Kids Unlimited Academy awarded $450,000 grant
Kids Unlimited Academy Public Charter School won’t have to rely quite so much on fundraising this year thanks to a $450,000 federal charter school grant.
The Department of Education's Office of Innovation and Improvement awarded planning and implementation grants in varying amounts to 16 charter schools nationwide, including Kids Unlimited Academy, Kairos PDX Public Charter School in Portland and Bend International School.
Kids Unlimited Academy will receive $225,000 in the first year, and the grant is renewable for two years.
“It was specifically designed to allow upstart charter schools in their early years of operation a chance to demonstrate what they want to do,” said Tom Cole, executive director of Kids Unlimited, a free after-school and mentoring program that is the school’s parent company and host.
Until 2011, Oregon was the recipient of the Charter Schools Program State Educational Agencies (SEA) Grant and could administer that money to charter schools for planning, implementation or dissemination, said Kate Pattison, a charter school specialist with Oregon Department of Education.
The Medford School District approved a contract with Kids Unlimited Academy, originally called VIBES Public Charter School, in the spring of 2013, and the school opened its doors to 150 first- through third-graders that fall — two years too late to receive an implementation grant.
As a result the school was left to shoulder the startup costs, including furniture, books, curriculum, computers and staff supports.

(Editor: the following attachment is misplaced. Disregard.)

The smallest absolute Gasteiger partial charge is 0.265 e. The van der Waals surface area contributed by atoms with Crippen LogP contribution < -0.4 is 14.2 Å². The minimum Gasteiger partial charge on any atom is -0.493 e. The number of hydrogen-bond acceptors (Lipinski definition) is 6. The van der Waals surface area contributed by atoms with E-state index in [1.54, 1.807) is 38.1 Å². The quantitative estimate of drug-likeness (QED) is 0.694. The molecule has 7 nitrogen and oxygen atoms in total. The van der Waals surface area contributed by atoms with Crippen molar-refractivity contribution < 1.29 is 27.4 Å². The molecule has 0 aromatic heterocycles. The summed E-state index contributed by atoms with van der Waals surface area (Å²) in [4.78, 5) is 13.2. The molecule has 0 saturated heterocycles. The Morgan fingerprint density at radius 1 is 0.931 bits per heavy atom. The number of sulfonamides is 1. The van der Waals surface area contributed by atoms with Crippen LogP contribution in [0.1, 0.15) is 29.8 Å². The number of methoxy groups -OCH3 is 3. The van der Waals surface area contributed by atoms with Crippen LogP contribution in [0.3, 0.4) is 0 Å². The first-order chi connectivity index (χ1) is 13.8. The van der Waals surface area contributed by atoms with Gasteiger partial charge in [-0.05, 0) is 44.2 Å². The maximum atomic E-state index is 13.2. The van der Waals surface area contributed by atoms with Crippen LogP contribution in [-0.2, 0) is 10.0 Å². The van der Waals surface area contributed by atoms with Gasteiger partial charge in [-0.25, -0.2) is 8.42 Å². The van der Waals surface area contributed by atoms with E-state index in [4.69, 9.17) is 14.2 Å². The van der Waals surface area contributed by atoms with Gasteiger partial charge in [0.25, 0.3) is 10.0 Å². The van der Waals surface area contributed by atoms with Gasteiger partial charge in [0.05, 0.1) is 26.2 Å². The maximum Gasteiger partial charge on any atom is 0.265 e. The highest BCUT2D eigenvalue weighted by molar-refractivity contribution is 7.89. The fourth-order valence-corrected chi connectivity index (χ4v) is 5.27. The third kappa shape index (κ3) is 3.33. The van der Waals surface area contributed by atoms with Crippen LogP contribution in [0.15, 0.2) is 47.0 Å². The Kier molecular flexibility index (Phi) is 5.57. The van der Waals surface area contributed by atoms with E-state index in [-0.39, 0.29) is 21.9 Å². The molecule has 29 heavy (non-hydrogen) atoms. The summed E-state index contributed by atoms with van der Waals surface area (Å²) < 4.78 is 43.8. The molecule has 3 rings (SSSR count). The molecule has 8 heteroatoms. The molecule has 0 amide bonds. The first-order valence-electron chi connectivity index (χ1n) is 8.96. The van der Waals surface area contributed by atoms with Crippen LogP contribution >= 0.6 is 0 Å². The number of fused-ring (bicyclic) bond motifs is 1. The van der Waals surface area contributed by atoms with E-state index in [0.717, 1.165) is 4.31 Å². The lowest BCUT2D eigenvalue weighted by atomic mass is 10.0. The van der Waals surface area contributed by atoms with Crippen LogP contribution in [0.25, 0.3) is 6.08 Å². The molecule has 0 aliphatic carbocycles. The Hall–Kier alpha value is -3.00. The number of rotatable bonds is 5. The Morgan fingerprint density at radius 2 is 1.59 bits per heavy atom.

Then the federal government recognized the need to provide resources for charter schools across the country that are either starting up or still evolving and created this federal funding stream to support those projects, said Cole.
“We are already doing more with less, so these resources are critical and will allow for additional professional development, stipends for teachers to develop science and social studies curriculum, an improved database system and additional classroom technology,” he said.
Cole said the school submitted its grant application and a detailed budget proposal to the Department of Education in June and was notified earlier this month that it was a recipient.
The school has been busy fundraising this year to cover the costs of adding full-day kindergarten and fourth-grade — an additional 100 students — and the costs of adding a playground and transforming about 13,000 square feet of the school into six classrooms, six offices and a space for the Family Nurturing Center.
“Going into this year, we had a $290,000 shortfall that we had to fundraise for to balance the budget,” Cole said. “With this grant, our fundraising goal is now $65,000 this year.”
And next year, if full-day kindergarten is funded by the state, the school will have a balanced budget, he added.
Reach education reporter Teresa Thomas at 541-776-4497 or firstname.lastname@example.org. Follow her at www.twitter.com/teresathomas_mt.